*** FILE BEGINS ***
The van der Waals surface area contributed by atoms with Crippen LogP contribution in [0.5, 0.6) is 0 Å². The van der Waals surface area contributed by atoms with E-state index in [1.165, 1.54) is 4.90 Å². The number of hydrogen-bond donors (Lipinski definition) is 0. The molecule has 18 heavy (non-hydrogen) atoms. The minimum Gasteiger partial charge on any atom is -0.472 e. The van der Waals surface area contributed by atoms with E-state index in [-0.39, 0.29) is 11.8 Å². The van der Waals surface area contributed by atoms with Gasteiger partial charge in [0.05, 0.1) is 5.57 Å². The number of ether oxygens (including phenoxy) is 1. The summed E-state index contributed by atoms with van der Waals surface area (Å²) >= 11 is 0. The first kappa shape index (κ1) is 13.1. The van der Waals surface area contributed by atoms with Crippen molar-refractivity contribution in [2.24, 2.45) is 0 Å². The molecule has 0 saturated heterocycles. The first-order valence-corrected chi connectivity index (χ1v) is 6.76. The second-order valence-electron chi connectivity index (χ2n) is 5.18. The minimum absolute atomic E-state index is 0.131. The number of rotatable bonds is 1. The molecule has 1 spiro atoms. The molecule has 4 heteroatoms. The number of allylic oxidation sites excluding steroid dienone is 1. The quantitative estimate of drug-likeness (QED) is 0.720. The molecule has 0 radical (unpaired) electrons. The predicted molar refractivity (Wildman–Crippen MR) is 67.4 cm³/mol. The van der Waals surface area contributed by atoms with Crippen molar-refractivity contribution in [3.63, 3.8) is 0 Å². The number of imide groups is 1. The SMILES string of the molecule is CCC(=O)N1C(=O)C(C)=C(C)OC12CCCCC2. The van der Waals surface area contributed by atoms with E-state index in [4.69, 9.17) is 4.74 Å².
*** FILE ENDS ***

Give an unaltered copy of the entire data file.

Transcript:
The van der Waals surface area contributed by atoms with Crippen LogP contribution in [0.5, 0.6) is 0 Å². The van der Waals surface area contributed by atoms with E-state index in [1.165, 1.54) is 4.90 Å². The number of hydrogen-bond donors (Lipinski definition) is 0. The molecule has 18 heavy (non-hydrogen) atoms. The minimum Gasteiger partial charge on any atom is -0.472 e. The van der Waals surface area contributed by atoms with E-state index in [-0.39, 0.29) is 11.8 Å². The van der Waals surface area contributed by atoms with Gasteiger partial charge in [0.05, 0.1) is 5.57 Å². The number of ether oxygens (including phenoxy) is 1. The summed E-state index contributed by atoms with van der Waals surface area (Å²) >= 11 is 0. The first kappa shape index (κ1) is 13.1. The van der Waals surface area contributed by atoms with Crippen molar-refractivity contribution in [2.24, 2.45) is 0 Å². The molecule has 0 saturated heterocycles. The first-order valence-corrected chi connectivity index (χ1v) is 6.76. The second-order valence-electron chi connectivity index (χ2n) is 5.18. The minimum absolute atomic E-state index is 0.131. The number of rotatable bonds is 1. The molecule has 1 spiro atoms. The molecule has 4 heteroatoms. The number of allylic oxidation sites excluding steroid dienone is 1. The quantitative estimate of drug-likeness (QED) is 0.720. The molecule has 0 radical (unpaired) electrons. The predicted molar refractivity (Wildman–Crippen MR) is 67.4 cm³/mol. The van der Waals surface area contributed by atoms with Crippen molar-refractivity contribution in [3.63, 3.8) is 0 Å². The number of imide groups is 1. The SMILES string of the molecule is CCC(=O)N1C(=O)C(C)=C(C)OC12CCCCC2. The van der Waals surface area contributed by atoms with E-state index in [4.69, 9.17) is 4.74 Å².